Michigan Governor Gretchen Whitmer has called for action against gun violence in the United States after a gunman killed three students and injured five others at Michigan State University (MSU) in East Lansing.
Authorities identified the suspect on Tuesday as 43-year-old Anthony Dwayne McRae, who died of a self-inflicted gunshot wound after carrying out the shooting at two different university sites the previous night.
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Local law enforcement officials said they have “no idea” what the motive was, but they confirmed McRae did not have any formal affiliation with the university. He was not a student or faculty member.
Meanwhile, officials in Ewing Township, New Jersey — hundreds of miles away from MSU — said McRae was found with a “note in his pocket that indicated a threat to Ewing Public Schools”. Police in the New Jersey town added that the suspected gunman had ties to the local community and a “history of mental health issues”.
The shooting renewed calls for gun reform.
“We cannot keep living like this,” Whitmer told reporters on Tuesday.
“Our children are scared to go to school. People feel unsafe in their houses of worship or local stores. Too many of us scan rooms for exits when we enter that place. And many of us have gone through the grim exercise of figuring out who our last call would be to.”
The governor said she spoke with President Joe Biden, who offered “his support and the thoughts of an entire nation” to help the MSU community.
Last week during his State of the Union address, Biden reiterated his call for a ban on assault weapons, a proposal that would need to pass a divided Congress, with Republicans in control of the House of Representatives and Democrats forming a majority in the Senate.
Biden paid tribute to the victims on Tuesday, urging US lawmakers once again to address gun violence.
“Congress must do something and enact common-sense gun law reforms, including requiring background checks on all gun sales, banning assault weapons and high-capacity magazines, closing loopholes in our background check system, requiring safe storage of guns, and eliminating immunity for gun manufacturers who knowingly put weapons of war on our streets,” the president said in a statement.
Demands for stricter gun laws in the US typically grow louder after mass shootings. But those efforts often face political gridlock and opposition from conservatives who resist enacting restrictions on owning and carrying weapons.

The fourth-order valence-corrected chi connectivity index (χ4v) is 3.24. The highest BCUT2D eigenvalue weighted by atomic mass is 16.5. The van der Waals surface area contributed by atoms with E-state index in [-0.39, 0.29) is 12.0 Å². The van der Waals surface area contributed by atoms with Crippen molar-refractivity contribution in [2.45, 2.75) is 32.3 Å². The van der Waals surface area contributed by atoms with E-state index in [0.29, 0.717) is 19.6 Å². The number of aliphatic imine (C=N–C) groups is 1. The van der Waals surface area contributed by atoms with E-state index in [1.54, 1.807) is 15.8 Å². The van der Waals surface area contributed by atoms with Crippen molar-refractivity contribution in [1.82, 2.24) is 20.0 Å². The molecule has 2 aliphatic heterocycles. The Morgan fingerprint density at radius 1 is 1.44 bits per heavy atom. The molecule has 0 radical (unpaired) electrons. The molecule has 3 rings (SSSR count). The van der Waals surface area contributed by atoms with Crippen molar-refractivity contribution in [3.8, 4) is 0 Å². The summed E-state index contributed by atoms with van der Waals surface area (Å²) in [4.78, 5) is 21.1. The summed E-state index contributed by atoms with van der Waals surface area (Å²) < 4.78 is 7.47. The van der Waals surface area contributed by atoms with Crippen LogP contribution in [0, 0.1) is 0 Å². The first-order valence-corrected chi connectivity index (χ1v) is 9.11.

The Second Amendment of the US Constitution guarantees the right to “keep and bear arms”.
The suspect in East Lansing was on the loose for several hours on Monday, sparking fear of more violence on campus. Authorities said a tip to the police led them to locate McRae.
Students and residents near the university were asked to “shelter in place” during the manhunt.
Whitmer noted that Tuesday marked the fifth anniversary of the Marjory Stoneman Douglas High School shooting in Parkland, Florida, where a gunman killed 17 people.
Michigan also endured a deadly high school mass shooting in Oxford, Oakland County — about an hour away from Michigan State University’s campus — in 2021.
In her remarks on Tuesday, Whitmer called mass shootings a “uniquely American” problem. “The truth is words are not good enough. We must act and we will,” the Michigan governor said.
Congresswoman Elissa Slotkin also said she was “filled with rage” to witness another school shooting in Michigan.
“You either care about protecting kids or you don’t,” Slotkin said. “You either care about having an open honest conversation about what is going on in our society or you don’t. But please don’t tell me you care about the safety of children if you’re not willing to have a conversation about keeping them safe.”
Michigan State University, located near the state capital, Lansing, and about 145km (90 miles) to the northwest of Detroit, is the alma mater of numerous top athletes, politicians and businesspeople.
“Shooting after shooting and still colleagues have excuses after excuses resulting in no meaningful action,” Michigan Congresswoman Rashida Tlaib wrote on Twitter on Tuesday.
“The trauma and heartache that a whole community like MSU/East Lansing is experiencing right now should not become the norm. We can’t let it.”